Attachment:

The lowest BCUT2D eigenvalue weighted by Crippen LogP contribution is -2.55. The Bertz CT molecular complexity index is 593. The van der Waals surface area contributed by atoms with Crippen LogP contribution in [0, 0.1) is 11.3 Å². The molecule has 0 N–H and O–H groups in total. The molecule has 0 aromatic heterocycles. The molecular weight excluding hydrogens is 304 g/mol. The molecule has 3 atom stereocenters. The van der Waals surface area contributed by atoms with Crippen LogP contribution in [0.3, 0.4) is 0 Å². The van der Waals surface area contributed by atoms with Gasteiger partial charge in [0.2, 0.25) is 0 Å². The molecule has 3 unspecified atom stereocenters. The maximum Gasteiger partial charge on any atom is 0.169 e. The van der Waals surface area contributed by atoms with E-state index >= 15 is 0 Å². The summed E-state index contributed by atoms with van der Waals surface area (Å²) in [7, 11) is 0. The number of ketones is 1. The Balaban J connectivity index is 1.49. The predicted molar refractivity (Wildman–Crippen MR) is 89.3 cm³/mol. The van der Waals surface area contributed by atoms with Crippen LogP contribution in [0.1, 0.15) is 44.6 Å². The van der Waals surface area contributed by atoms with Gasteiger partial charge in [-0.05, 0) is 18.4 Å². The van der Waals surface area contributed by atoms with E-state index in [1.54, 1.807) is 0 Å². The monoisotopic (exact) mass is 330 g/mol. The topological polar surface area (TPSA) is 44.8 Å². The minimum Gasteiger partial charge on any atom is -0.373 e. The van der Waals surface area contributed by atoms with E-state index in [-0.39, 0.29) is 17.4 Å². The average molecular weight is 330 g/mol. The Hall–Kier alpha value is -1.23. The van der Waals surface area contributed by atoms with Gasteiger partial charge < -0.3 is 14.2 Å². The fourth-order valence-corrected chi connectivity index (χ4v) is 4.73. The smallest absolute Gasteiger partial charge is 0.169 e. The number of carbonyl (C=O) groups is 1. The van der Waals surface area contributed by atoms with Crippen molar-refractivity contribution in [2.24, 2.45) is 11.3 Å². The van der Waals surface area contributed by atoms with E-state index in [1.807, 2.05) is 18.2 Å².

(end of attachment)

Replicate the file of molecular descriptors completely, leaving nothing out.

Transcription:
The lowest BCUT2D eigenvalue weighted by Crippen LogP contribution is -2.55. The Bertz CT molecular complexity index is 593. The van der Waals surface area contributed by atoms with Crippen LogP contribution in [0, 0.1) is 11.3 Å². The molecule has 0 N–H and O–H groups in total. The molecule has 0 aromatic heterocycles. The molecular weight excluding hydrogens is 304 g/mol. The molecule has 3 atom stereocenters. The van der Waals surface area contributed by atoms with Crippen LogP contribution in [0.3, 0.4) is 0 Å². The van der Waals surface area contributed by atoms with Gasteiger partial charge in [0.2, 0.25) is 0 Å². The molecule has 3 unspecified atom stereocenters. The maximum Gasteiger partial charge on any atom is 0.169 e. The van der Waals surface area contributed by atoms with E-state index >= 15 is 0 Å². The summed E-state index contributed by atoms with van der Waals surface area (Å²) in [7, 11) is 0. The number of ketones is 1. The Balaban J connectivity index is 1.49. The predicted molar refractivity (Wildman–Crippen MR) is 89.3 cm³/mol. The van der Waals surface area contributed by atoms with Crippen LogP contribution in [0.1, 0.15) is 44.6 Å². The van der Waals surface area contributed by atoms with Gasteiger partial charge in [-0.05, 0) is 18.4 Å². The van der Waals surface area contributed by atoms with E-state index in [1.54, 1.807) is 0 Å². The monoisotopic (exact) mass is 330 g/mol. The topological polar surface area (TPSA) is 44.8 Å². The minimum Gasteiger partial charge on any atom is -0.373 e. The van der Waals surface area contributed by atoms with E-state index in [-0.39, 0.29) is 17.4 Å². The average molecular weight is 330 g/mol. The Hall–Kier alpha value is -1.23. The van der Waals surface area contributed by atoms with Gasteiger partial charge < -0.3 is 14.2 Å². The fourth-order valence-corrected chi connectivity index (χ4v) is 4.73. The smallest absolute Gasteiger partial charge is 0.169 e. The number of carbonyl (C=O) groups is 1. The van der Waals surface area contributed by atoms with Crippen molar-refractivity contribution in [2.24, 2.45) is 11.3 Å². The van der Waals surface area contributed by atoms with E-state index in [1.807, 2.05) is 18.2 Å².